In order to understand the ambivalent nature of prosocial behaviour and its correlation to empathy, a large meta-analysis by C. D. Batson et al. evaluated “research over the past 35 years” on altruism. The study indicated that there is a strong, positive correlation between altruistic acts and an individual’s level of empathy, even when egoistic factors are put into account. This evidence strongly supports the empathy-altruism hypothesis. The meta-analysis included many studies that focused on other population groups of varying ages, ethnicities, genders, etc. Hence, the researchers managed to create a research paper with a high population validity. In addition, the meta-analysis examined both artificial and real-life environments, giving the study high ecological validity.
On the contrary, some studies suggest that a variety of other alternative egoistic factors may be at play when it comes to being prosocial. For instance, individuals with high levels of empathy may be more inclined to help and please others to avoid feeling guilt or shame which is an egoistic motivator. Similarly, empathetic and attentive individuals can be more inclined to help for social recognition and feelings of accomplishment. Nevertheless, the study by S. L. Marshall (2020) and other psychologists that are specialised on the research of the construction of compassion during socialization state that the affective and cognitive empathy predicted prosocial development. In the aforementioned study the development of teenagers is taken into consideration which is the first research of the correlation between socialization of adolescents and the tendencies of prosocial acts for the well-being of others. The research paper demonstrates that compassion training among the youth increases positive affect, even amongst those witnessing human suffering (Marshall, 2020). The current study builds on existing research suggesting that self-compassionate adolescents appear less reactive to others emotional states and therefore are more likely to engage in the prosocial behaviour.
In the discourse about empathy-building that was mentioned in the study by Marshall et al. it is significant to emphasize the importance of reciprocity in altruistic relationships. The theory of social reciprocity suggested that prosocial behaviour acts are somewhat egotistical in nature as they are motivated by the expectation of direct or indirect rewards through reciprocity (Molm, 2007). The empathy-altruism hypothesis claims that human behaviour and empathetic concern produces altruistic motivation. The evidence strongly supports this claim over many alternative egoistic motivator explanations. However, prosocial behaviour can result from both egoistic and altruistic motivations, meaning that the theory does not explain all aspects of communal acts.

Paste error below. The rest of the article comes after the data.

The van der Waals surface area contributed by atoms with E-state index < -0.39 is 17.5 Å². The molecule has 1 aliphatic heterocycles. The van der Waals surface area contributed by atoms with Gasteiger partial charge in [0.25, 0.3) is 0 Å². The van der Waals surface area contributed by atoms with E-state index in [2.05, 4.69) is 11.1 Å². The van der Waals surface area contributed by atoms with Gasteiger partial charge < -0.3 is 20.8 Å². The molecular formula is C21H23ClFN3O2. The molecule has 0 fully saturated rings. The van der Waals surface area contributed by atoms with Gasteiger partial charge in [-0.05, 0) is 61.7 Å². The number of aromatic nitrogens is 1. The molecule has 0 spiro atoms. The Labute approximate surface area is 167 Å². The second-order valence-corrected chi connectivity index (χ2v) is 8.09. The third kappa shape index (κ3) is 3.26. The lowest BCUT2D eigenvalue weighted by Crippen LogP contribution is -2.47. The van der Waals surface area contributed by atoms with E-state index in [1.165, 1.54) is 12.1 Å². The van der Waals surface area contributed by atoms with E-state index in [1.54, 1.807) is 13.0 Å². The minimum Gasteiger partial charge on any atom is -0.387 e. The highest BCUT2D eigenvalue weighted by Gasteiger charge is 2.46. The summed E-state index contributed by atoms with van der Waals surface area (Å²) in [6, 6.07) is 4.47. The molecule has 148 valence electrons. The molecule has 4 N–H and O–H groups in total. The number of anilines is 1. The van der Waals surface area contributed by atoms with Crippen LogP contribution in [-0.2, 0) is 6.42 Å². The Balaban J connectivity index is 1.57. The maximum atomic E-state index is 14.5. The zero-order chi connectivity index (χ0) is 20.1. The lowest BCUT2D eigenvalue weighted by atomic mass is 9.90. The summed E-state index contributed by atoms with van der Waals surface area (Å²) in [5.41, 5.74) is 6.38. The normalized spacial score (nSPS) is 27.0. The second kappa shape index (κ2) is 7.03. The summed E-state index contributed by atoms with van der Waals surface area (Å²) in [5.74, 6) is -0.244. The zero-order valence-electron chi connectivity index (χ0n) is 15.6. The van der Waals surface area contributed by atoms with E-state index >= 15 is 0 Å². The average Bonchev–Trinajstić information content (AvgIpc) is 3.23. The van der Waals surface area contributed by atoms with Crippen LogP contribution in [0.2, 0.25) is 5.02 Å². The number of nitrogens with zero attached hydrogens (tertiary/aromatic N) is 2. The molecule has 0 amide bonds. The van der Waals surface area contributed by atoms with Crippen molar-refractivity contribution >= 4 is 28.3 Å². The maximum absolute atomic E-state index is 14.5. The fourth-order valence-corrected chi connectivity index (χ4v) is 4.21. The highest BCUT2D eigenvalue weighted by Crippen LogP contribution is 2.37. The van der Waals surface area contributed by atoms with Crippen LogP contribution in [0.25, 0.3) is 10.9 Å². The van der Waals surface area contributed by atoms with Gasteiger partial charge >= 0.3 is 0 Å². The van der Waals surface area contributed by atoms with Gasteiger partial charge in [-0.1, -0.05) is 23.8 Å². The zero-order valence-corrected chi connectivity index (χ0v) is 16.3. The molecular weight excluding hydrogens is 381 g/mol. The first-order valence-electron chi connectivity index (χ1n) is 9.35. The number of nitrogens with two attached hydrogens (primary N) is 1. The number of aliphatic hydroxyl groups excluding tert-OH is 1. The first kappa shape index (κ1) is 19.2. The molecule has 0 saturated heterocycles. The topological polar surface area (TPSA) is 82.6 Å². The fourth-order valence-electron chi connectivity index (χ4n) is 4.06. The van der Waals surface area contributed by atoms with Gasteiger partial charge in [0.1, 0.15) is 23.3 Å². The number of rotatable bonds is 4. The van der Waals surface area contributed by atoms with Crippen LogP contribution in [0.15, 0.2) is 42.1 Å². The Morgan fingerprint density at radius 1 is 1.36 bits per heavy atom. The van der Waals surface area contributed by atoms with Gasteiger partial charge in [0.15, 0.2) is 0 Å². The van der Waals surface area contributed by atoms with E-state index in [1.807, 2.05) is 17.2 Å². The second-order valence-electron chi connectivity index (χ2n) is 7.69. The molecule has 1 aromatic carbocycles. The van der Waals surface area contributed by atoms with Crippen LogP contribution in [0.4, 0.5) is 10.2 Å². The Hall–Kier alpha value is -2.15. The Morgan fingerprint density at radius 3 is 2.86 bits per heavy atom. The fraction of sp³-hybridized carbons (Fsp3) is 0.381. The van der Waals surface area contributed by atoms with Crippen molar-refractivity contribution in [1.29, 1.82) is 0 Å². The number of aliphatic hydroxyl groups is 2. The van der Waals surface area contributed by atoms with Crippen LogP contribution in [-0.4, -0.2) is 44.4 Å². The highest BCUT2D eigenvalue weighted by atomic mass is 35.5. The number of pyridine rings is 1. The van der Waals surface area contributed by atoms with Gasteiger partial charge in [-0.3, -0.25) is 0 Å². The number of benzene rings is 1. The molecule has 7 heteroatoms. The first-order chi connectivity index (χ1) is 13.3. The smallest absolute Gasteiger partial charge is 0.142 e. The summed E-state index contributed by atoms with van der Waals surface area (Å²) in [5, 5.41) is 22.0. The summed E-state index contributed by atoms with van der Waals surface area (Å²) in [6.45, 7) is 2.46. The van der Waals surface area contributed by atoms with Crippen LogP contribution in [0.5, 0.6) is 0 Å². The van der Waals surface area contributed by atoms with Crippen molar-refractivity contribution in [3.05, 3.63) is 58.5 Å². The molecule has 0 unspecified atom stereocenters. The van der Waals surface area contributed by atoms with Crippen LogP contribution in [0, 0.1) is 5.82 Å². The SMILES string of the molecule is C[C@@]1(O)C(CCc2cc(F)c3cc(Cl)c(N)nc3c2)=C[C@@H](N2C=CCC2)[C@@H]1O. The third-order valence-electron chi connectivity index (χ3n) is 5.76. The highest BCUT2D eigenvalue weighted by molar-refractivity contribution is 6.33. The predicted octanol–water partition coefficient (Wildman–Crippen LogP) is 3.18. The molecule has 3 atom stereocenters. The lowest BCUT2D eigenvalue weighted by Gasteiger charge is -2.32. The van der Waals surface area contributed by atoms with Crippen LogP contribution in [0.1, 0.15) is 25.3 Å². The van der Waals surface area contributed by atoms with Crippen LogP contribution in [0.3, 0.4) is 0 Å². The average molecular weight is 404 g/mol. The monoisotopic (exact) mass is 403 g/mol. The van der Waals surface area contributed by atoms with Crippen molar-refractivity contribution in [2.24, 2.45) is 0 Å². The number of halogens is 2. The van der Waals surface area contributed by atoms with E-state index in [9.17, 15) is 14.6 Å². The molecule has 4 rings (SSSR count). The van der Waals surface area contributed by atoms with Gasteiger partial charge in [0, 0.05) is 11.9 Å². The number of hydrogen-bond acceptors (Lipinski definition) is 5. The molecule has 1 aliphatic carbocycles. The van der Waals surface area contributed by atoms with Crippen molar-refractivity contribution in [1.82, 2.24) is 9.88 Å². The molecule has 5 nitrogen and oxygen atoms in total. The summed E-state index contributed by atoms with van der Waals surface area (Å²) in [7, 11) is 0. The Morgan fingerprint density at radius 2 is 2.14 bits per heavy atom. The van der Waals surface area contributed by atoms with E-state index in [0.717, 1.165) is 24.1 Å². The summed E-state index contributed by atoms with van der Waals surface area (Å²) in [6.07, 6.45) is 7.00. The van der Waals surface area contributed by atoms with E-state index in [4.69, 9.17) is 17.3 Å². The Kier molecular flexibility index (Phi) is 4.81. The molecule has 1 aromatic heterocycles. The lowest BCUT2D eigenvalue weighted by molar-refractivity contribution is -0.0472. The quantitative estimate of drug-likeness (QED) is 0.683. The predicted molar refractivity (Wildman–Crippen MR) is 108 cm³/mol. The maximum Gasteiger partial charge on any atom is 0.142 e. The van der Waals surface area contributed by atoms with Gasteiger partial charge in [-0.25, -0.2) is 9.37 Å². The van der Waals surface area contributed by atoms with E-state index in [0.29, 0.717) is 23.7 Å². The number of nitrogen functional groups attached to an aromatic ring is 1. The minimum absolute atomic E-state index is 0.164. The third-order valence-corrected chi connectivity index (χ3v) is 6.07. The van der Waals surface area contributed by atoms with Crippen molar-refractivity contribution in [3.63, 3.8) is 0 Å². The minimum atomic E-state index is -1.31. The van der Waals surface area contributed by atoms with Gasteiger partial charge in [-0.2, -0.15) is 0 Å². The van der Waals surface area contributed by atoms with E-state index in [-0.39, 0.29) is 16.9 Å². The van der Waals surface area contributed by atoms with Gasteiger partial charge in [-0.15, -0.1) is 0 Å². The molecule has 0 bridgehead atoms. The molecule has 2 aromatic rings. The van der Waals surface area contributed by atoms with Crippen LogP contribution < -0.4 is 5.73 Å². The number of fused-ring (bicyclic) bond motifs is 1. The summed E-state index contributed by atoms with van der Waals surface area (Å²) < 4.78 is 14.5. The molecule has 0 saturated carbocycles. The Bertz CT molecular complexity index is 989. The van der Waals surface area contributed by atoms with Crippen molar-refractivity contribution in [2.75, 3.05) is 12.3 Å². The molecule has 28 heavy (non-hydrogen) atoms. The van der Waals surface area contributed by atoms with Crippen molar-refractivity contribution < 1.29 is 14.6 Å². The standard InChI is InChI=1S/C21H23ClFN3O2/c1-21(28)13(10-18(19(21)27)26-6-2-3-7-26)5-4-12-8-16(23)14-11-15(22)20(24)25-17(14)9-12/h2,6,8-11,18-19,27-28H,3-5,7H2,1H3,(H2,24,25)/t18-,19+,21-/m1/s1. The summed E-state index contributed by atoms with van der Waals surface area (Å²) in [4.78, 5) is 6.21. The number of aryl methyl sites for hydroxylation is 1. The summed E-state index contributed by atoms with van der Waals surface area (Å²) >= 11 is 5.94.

So, while the empathy-altruism hypothesis explains the role of altruism in regards to prosocial behaviour, it fails to consider all the aspects of such a phenomenon. However, the scholars do not stop their research and future developments in psychological science because it is widely known how empathy and compassion can change the world for the better in its global sense.
Batson, C. D., Lishner, D. A., & Stocks, E. L. (2015). The Empathy—Altruism Hypothesis.
Batson, C. D., & Powell, A. A. (2003). Altruism and Prosocial Behavior.
Li, B. J., & Kyung Kim, H. (2021). Experiencing Organ Failure in Virtual Reality: Effects of Self-versus Other-Embodied Perspective Taking on Empathy and Prosocial Outcomes. New media & society, 23(8), 2144-2166.
Marshall, S. L., Ciarrochi, J., Parker, P. D., & Sahdra, B. K. (2020). Is Self‐Compassion Selfish? The Development of Self‐Compassion, Empathy, and Prosocial Behavior in Adolescence. Journal of research on adolescence, 30, 472-484.
Molm, L. D., Schaefer, D. R., & Collett, J. L. (2007). The value of reciprocity. Social Psychology Quarterly, 70(2), 199-217.